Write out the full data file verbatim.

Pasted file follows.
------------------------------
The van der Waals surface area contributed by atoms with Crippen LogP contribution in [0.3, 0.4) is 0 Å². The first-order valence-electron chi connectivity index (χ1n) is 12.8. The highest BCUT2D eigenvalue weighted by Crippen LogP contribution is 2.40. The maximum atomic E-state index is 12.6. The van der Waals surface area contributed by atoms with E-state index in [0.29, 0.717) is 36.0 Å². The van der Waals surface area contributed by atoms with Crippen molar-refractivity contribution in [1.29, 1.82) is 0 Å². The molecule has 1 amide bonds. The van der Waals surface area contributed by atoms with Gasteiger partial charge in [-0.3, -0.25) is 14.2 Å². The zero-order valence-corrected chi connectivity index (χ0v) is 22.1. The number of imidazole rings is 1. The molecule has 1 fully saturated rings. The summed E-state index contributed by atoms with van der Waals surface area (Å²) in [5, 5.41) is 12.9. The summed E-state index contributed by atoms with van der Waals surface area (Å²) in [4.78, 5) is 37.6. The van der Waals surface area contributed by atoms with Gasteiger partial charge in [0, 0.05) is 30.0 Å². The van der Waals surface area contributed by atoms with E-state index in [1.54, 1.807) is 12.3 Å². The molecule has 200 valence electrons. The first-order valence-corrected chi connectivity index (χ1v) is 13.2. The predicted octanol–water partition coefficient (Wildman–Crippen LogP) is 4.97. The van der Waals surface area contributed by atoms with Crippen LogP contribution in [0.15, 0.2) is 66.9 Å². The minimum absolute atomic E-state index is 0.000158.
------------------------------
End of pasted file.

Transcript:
The van der Waals surface area contributed by atoms with Crippen LogP contribution in [0.3, 0.4) is 0 Å². The first-order valence-electron chi connectivity index (χ1n) is 12.8. The highest BCUT2D eigenvalue weighted by Crippen LogP contribution is 2.40. The maximum atomic E-state index is 12.6. The van der Waals surface area contributed by atoms with E-state index in [0.29, 0.717) is 36.0 Å². The van der Waals surface area contributed by atoms with Crippen molar-refractivity contribution in [1.29, 1.82) is 0 Å². The molecule has 1 amide bonds. The van der Waals surface area contributed by atoms with Gasteiger partial charge in [-0.3, -0.25) is 14.2 Å². The zero-order valence-corrected chi connectivity index (χ0v) is 22.1. The number of imidazole rings is 1. The molecule has 1 fully saturated rings. The summed E-state index contributed by atoms with van der Waals surface area (Å²) in [5, 5.41) is 12.9. The summed E-state index contributed by atoms with van der Waals surface area (Å²) in [4.78, 5) is 37.6. The van der Waals surface area contributed by atoms with Gasteiger partial charge in [0, 0.05) is 30.0 Å². The van der Waals surface area contributed by atoms with E-state index in [1.54, 1.807) is 12.3 Å². The molecule has 200 valence electrons. The first-order valence-corrected chi connectivity index (χ1v) is 13.2. The predicted octanol–water partition coefficient (Wildman–Crippen LogP) is 4.97. The van der Waals surface area contributed by atoms with Crippen LogP contribution in [0.15, 0.2) is 66.9 Å². The minimum absolute atomic E-state index is 0.000158.